Thanks, Sri ------------------------------- keep uppp...ing the tempo...

Press +1 Kudos, if you think my post gave u a tiny tip

Re: Perimeter of triangle ABC. [#permalink]
20 Nov 2009, 11:04

The answer should be C.

The explanation for why Statement 1 is sufficient is already given above

For Statement 2 it is stated that Area = 20

=> 1/2*B*H = 20 or B*H = 40.

If we look at the possible twin factors that could yield 40 we have {1,40}, {2,20}...{5,8}..

If we consider the base to be any one of the numbers occuring in the twin factors, and the height to be the other number, both the sides other than the base will always have a length that is greater than the height.

This implies that the perimeter will always be greater than 20 if the area is 20.

Re: Perimeter of triangle ABC. [#permalink]
20 Nov 2009, 11:26

I go for D each statement alone is suff. (1) is evident (2) is more tricky but going for one extrem (base, height) (40,1) to the other (1, 40) and the mid-couple (20, 2), the perimeter will seemingly always be greater than 20.

Re: Perimeter of triangle ABC. [#permalink]
20 Nov 2009, 12:19

13

This post received KUDOS

4

This post was BOOKMARKED

Question Stem : Is AB + BC + AC > 20?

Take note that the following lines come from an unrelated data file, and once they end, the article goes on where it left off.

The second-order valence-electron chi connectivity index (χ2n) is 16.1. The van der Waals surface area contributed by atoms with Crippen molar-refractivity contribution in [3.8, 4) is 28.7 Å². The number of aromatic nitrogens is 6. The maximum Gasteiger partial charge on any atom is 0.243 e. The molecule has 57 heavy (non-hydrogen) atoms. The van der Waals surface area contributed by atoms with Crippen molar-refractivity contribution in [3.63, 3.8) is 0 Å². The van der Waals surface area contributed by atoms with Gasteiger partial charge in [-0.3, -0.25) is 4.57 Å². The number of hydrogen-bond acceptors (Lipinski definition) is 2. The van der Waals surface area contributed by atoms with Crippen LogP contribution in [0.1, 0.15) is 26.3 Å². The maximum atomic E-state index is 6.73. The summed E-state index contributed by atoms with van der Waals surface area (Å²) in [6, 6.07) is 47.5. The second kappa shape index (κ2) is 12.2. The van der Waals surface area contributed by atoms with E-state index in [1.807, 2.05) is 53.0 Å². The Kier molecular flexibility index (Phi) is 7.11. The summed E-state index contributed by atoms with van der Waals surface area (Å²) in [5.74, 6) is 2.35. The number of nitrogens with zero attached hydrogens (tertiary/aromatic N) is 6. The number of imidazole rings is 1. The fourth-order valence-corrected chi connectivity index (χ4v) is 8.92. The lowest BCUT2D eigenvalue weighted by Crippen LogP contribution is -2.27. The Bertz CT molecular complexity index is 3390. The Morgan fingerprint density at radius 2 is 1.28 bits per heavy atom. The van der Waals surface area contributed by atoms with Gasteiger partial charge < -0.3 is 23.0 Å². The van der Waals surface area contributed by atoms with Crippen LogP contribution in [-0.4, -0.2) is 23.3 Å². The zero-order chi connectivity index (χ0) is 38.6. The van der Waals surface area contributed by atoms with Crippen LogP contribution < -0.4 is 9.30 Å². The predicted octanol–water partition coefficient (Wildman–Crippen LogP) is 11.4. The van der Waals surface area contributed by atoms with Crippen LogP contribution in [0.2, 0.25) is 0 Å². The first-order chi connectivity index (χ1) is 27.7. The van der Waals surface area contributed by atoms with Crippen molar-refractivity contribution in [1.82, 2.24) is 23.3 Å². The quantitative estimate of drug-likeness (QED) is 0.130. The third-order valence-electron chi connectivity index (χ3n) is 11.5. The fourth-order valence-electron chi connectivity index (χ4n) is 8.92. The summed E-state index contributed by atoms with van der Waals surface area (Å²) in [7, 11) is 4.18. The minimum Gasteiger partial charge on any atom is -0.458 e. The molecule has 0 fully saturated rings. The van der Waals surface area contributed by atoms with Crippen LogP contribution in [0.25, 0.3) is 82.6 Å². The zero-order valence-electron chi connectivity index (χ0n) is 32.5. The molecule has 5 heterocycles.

St. (1) : BC = AC + 10

Triangle Property : The sum of any two sides of a triangle is always greater than the third.

Since we are given that one of the sides is greater than 10, the sum of the other two sides must also be greater than 10. Hence the perimeter will always be greater than 20. Statement is sufficient.

St. (2) : A = 40

Triangle Property : For triangles with same area, the perimeter is smallest for an equilateral triangle.

Area of equilateral triangle with side x = \(\frac{\sqrt{3}}{4}x^2\)

Therefore, \(\frac{\sqrt{3}}{4}x^2\) = 40

\(x^2 = \frac{160}{\sqrt{3}}\)

Now, in order to speed up calculations, I will assume \(\sqrt{3}\) to be equal to 2.

If the condition is satisfied with \(\sqrt{3}\) equal to 2 then it will definitely be satisfied with the actual value of \(\sqrt{3}\) which is less than 2.

Therefore, \(x^2 = \frac{160}{2}\) = 80

This tells us that x is almost 9. More importantly, it tells us that x is greater than 8. Thus perimeter will be 3*x = 24.

Since this is the minimum perimeter possible (actually it is still less than what the actual minimum would be due to our approximations), we can conclude that the question stem will always be true.